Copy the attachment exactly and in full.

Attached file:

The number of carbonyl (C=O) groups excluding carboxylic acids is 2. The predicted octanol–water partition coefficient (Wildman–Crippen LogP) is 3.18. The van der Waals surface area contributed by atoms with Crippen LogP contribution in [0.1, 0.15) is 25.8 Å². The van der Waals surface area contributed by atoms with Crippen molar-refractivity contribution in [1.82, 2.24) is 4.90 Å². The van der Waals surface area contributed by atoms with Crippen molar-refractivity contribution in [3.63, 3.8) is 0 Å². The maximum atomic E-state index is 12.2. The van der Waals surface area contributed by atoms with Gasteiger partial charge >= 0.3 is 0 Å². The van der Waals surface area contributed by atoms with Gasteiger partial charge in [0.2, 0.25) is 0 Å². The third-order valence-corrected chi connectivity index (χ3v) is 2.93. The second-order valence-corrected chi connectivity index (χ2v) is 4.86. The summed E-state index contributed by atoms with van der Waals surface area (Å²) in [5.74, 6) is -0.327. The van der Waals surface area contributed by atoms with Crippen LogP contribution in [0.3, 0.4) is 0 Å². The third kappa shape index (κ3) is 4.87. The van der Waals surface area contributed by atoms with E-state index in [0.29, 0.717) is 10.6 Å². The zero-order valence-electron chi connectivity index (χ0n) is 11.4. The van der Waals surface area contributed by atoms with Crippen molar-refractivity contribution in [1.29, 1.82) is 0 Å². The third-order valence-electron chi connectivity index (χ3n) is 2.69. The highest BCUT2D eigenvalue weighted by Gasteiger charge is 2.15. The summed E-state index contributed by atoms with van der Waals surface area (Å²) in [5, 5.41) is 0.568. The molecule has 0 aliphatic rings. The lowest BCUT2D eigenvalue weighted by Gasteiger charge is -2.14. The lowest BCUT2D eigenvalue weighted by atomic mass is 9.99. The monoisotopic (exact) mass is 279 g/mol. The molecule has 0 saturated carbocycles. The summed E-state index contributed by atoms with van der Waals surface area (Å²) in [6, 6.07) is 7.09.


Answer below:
The number of carbonyl (C=O) groups excluding carboxylic acids is 2. The predicted octanol–water partition coefficient (Wildman–Crippen LogP) is 3.18. The van der Waals surface area contributed by atoms with Crippen LogP contribution in [0.1, 0.15) is 25.8 Å². The van der Waals surface area contributed by atoms with Crippen molar-refractivity contribution in [1.82, 2.24) is 4.90 Å². The van der Waals surface area contributed by atoms with Crippen molar-refractivity contribution in [3.63, 3.8) is 0 Å². The maximum atomic E-state index is 12.2. The van der Waals surface area contributed by atoms with Gasteiger partial charge >= 0.3 is 0 Å². The van der Waals surface area contributed by atoms with Gasteiger partial charge in [0.2, 0.25) is 0 Å². The third-order valence-corrected chi connectivity index (χ3v) is 2.93. The second-order valence-corrected chi connectivity index (χ2v) is 4.86. The summed E-state index contributed by atoms with van der Waals surface area (Å²) in [5.74, 6) is -0.327. The van der Waals surface area contributed by atoms with Crippen LogP contribution in [0.3, 0.4) is 0 Å². The third kappa shape index (κ3) is 4.87. The van der Waals surface area contributed by atoms with E-state index in [0.29, 0.717) is 10.6 Å². The zero-order valence-electron chi connectivity index (χ0n) is 11.4. The van der Waals surface area contributed by atoms with Crippen molar-refractivity contribution in [1.29, 1.82) is 0 Å². The third-order valence-electron chi connectivity index (χ3n) is 2.69. The highest BCUT2D eigenvalue weighted by Gasteiger charge is 2.15. The summed E-state index contributed by atoms with van der Waals surface area (Å²) in [5, 5.41) is 0.568. The molecule has 0 aliphatic rings. The lowest BCUT2D eigenvalue weighted by Gasteiger charge is -2.14. The lowest BCUT2D eigenvalue weighted by atomic mass is 9.99. The monoisotopic (exact) mass is 279 g/mol. The molecule has 0 saturated carbocycles. The summed E-state index contributed by atoms with van der Waals surface area (Å²) in [6, 6.07) is 7.09.